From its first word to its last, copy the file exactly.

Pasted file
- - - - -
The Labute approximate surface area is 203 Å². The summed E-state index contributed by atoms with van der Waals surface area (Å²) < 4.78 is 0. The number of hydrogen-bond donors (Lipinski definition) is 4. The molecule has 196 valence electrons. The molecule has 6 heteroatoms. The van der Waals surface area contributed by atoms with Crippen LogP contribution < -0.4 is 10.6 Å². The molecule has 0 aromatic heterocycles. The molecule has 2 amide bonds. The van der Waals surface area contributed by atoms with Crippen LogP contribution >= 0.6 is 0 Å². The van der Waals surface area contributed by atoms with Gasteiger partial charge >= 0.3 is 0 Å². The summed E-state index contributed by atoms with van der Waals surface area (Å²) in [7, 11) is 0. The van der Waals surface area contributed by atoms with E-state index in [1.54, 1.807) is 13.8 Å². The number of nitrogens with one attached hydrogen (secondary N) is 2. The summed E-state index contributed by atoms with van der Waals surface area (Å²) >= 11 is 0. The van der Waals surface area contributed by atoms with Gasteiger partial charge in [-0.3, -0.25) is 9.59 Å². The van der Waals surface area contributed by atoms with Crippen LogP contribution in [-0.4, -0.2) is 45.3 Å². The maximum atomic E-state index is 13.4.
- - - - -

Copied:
The Labute approximate surface area is 203 Å². The summed E-state index contributed by atoms with van der Waals surface area (Å²) < 4.78 is 0. The number of hydrogen-bond donors (Lipinski definition) is 4. The molecule has 196 valence electrons. The molecule has 6 heteroatoms. The van der Waals surface area contributed by atoms with Crippen LogP contribution < -0.4 is 10.6 Å². The molecule has 0 aromatic heterocycles. The molecule has 2 amide bonds. The van der Waals surface area contributed by atoms with Crippen LogP contribution >= 0.6 is 0 Å². The van der Waals surface area contributed by atoms with Gasteiger partial charge >= 0.3 is 0 Å². The summed E-state index contributed by atoms with van der Waals surface area (Å²) in [7, 11) is 0. The van der Waals surface area contributed by atoms with E-state index in [1.54, 1.807) is 13.8 Å². The number of nitrogens with one attached hydrogen (secondary N) is 2. The summed E-state index contributed by atoms with van der Waals surface area (Å²) >= 11 is 0. The van der Waals surface area contributed by atoms with Gasteiger partial charge in [-0.3, -0.25) is 9.59 Å². The van der Waals surface area contributed by atoms with Crippen LogP contribution in [-0.4, -0.2) is 45.3 Å². The maximum atomic E-state index is 13.4.